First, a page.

CHICAGO (CBS) -- A total of 5,100 asylum-seeking migrants have arrived in Chicago since the end of August – and we are now beginning to see the strain the influx is having on the city.
CBS 2's Marissa Perlman spoke Tuesday with some of the migrants about their journey, and the organizations that are now scrambling to help.
Perlman spoke with some of the first migrants who arrived from Texas in September. They had been staying at a shelter for months.
But as more families arrived, the shelters got full. Now, community organizations and local leaders say they are being forced to take families in.
Kevin Gonzalez and Darwen Fareas showed us around their temporary home in the basement of the 25th Ward office of Ald. Byron Sigcho-Lopez. They are two of five migrants staying in that basement.
Through an interpreter, Gonzalez and Fareas said they are happy to have a warm place to sleep. They met in September, when they first got off a bus from Texas after fleeing their home in Venezuela.
"The decision why I came from Venezuela had a lot to do with a lot of the injustices that's happening over there," Gonzalez said through the interpreter.
But on Christmas Eve, Gonzalez and Fareas were kicked out of a shelter, they say for playing a card game. Management thought they were gambling.
For days, they stayed at a nearby Chicago Transit Authority station. Other shelters were full.
"It was just really strong cold, and we were really hungry," Fareas said through the interpreter.
More than 5,000 asylum seekers have arrived in Chicago since Aug. 31 – either from Colorado or Texas. The city says last week, more than 330 came from Colorado – and more than 150 are now in shelters.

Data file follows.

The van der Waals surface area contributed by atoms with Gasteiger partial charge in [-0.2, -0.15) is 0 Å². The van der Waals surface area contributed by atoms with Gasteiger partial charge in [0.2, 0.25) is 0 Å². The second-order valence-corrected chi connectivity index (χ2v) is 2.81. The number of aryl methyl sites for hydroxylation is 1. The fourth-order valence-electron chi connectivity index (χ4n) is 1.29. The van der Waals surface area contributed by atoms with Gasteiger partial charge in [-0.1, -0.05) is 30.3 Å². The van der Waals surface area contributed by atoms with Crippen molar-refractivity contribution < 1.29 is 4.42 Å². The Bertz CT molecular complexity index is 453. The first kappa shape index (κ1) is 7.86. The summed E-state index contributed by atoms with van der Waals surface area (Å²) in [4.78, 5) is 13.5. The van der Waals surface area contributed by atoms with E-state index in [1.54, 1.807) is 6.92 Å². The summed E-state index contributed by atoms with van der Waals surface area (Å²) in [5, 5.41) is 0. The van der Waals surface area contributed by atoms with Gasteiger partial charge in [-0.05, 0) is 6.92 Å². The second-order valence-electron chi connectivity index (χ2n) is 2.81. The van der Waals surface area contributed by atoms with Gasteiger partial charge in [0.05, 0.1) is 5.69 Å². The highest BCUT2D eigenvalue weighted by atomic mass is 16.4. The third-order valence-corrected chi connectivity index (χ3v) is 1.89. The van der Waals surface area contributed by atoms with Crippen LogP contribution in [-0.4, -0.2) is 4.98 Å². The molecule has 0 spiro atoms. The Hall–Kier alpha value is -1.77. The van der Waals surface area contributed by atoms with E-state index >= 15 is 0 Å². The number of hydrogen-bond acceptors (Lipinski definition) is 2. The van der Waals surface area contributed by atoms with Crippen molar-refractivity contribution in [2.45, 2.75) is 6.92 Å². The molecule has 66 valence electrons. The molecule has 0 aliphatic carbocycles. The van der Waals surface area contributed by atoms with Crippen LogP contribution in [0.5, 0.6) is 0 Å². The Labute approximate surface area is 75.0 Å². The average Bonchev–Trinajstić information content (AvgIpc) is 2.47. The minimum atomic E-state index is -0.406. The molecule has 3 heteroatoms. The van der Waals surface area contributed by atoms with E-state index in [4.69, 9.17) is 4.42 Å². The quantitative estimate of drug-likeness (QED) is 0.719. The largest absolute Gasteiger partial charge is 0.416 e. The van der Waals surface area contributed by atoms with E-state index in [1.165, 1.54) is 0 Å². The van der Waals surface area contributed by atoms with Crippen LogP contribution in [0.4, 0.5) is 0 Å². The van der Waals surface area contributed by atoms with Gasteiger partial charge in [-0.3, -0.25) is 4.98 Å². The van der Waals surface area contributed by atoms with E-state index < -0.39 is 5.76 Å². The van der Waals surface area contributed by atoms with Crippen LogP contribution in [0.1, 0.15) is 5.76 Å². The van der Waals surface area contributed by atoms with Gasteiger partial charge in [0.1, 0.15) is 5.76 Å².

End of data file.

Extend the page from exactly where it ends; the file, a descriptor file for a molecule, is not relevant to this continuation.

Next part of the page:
Cameras also recorded migrants being dropped off at the Central (1st) District police station, 1718 S. State St., over the weekend. They stayed at the police station for days.
This came as the Mayor's office penned an open letter to Colorado admitting to struggling with the influx of people coming to the city.
"Now we're in a crisis situation where shelters are full, and now they're just like the streets with nowhere to go," said Delilah Martinez of The Mural Movement.
Since October, Martinez has helped the migrant families. She is now teaming up with the West Loop Community Organization.
She has turned her Pilsen art gallery into a donation center – and mattresses and clothes have piled in.
Martinez said community organizations are being forced to step in to help the city.
"They're hungry. They need necessities," Martinez said. "All they're coming here to do is work."
"I think it's really important for people to understand this takes a village," said Julie Darling of the West Loop Community Organization.
Martinez is housing 11 migrants from Venezuela and Colombia in the apartment above her gallery. They arrived over the weekend and stayed at a police station for a bit.
Community organizations that are now hoping to store supplies permanently for future migrant families that continue to come to Chicago.
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